Spend your retirement savings by using a RRIF
You give your company notice that "you are hanging up the skates for good."
Congratulations! Retirement at last.
Through your hard work and savings, you've built up a nice RRSP nest egg. But you've heard something called a RRIF and that you have to get one or else the government takes all your money and taxes all of it.
Thankfully, this is not true.
It is true that RRIFs are likely the most misunderstood of all of the government registered plans. All financial institutions have racks full of fancy glossy brochures attempting to describe how RRIFs work but I find the various explanations overly complicated.
Here's my take on RRIFs.
Most of us are familiar with RRSPs. An RRSP is a savings plan. You contribute and get a contribution receipt and a tax credit. Your investments in a RRSP or RRIF are not taxed until the money is withdrawn.
A RRIF is an automatic withdrawal plan where you must withdraw at least a certain minimum amount per year. You can withdraw more if you need it. How much do you have to withdraw? Well, the government tells you exactly how much you must withdraw per year. The amount is based on your age. The older we get, the more we have to withdraw.
[Editor's note: If you need a copy of a chart that shows you how much money you must withdraw per year, I can email you one along with a short explanation of how it works. Email me at firstname.lastname@example.org for a copy. For new readers of this blog this is a no obligation deal. When we respond to an inquiry or request from a new reader, the original email and email address will not be retained and we will not contact you without your permission.]
The important distinction between RRSPs and RRIFs is that you put money into a RRSP but a RRIF is designed to pay out your own money automatically over many years.
Most importantly, RRIF balances will gradually decline over the years as both principle and accrued earnings is gradually paid out to you. The account balance gradually heads toward zero.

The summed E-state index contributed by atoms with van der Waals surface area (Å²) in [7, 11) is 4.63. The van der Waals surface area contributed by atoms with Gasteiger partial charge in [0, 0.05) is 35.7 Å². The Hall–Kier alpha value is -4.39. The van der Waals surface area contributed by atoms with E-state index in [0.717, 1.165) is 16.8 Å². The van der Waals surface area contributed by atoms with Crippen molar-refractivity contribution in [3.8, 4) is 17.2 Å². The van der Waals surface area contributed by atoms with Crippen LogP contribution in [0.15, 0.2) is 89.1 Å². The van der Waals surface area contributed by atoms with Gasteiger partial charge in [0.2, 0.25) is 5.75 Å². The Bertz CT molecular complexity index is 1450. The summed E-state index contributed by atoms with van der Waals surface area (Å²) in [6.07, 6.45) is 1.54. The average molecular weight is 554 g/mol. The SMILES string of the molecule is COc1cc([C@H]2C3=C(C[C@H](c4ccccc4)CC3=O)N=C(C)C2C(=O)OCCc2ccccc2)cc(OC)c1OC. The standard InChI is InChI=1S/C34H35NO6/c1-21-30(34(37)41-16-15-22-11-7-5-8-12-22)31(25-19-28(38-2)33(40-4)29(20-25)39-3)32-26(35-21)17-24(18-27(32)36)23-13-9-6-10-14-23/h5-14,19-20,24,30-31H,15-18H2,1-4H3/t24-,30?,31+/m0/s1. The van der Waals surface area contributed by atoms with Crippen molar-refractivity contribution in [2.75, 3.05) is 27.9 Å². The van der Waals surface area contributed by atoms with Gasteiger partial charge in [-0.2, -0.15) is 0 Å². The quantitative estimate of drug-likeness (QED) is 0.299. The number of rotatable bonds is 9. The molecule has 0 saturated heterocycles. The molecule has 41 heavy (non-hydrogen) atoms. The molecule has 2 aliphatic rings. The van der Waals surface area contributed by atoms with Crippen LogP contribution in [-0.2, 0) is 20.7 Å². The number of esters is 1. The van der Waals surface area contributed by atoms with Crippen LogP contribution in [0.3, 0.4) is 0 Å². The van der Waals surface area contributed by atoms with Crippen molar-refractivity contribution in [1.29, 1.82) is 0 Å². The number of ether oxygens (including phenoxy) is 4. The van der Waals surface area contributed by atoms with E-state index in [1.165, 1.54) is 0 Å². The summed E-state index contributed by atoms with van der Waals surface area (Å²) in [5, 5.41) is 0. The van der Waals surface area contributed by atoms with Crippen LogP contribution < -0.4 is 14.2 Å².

Yes indeed, RRIFs are designed to go to zero as they pay out not only the accrued interest but also some of your original capital in order to make the minimum payment required under the RRIF rules.
Example: You are age 71 and the minimum RRIF payment required is 7.38% of what's in your account. If you start with a $100,000 RRIF, you have to receive (the government says so) a cheque for $7,380 (.0738 x $100,000). If for example you are earning 2.0% from a term deposit then you are running short.
Remember, you have to withdraw a total of 7.38%. If you are earning only 2% on your investment where are you going to get the other 5.38%?
You guessed it. The other 5.38% comes from your account and the next statement will show a balance in your account well below the $100,000 you started with.
The lesson here is that you are getting paid with some of your own money. If your investments are not earning more money than what you are pulling out; your account balance will drop.
Ok then RRIFs are a bad thing?
No, not at all. I think the RRIF gets a bad rap because many investors don't like to see a statement showing a declining balance so it does take a bit of a mental adjustment to think in RRIF terms. Think of a RRIF in terms of a mortgage. Instead of paying the bank principle and interest to pay off a mortgage, you are now receiving principle and interest. RRIFs are designed to pay you a regular income which you will likely need in retirement. Sure, your principle might be returned back to you, but you can always invest it back into a regular (non-RRIF) account.
Can I avoid getting a RRIF?
No. If you’ve got a RRSP and you are 71, you must convert all of your RRSPs to RRIFs by the end of the year you turn age 71. Your financial advisor will help you do this. The process is straightforward.
Recap: RRIFs are designed to go to zero because all of your money and earnings will eventually be paid back to you or your surviving beneficiary or estate. RRIF withdrawal rates go up each year as they are based on your age. Earning a higher rate of return will slow down the decline. RRSPs are designed to be savings plans; RRIFs are withdrawal plans.
Need more information about how RRIFs work? Converting RRSPs into RRIFs? Give me a shout at email@example.com or call me directly at 519.744.3020.
 For illustrative purposes only. In reality, the RRIF payment usually comes out after a year it was set up so the 2% in interest would be added to the principle and then the 7.38% would then be withdrawn. In many cases if you have multiple term deposits in a client held RRIF, the financial institution may take out the RRIF payment from just one of the investments. The calculations are somewhat complex but computers are good for this sort of stuff.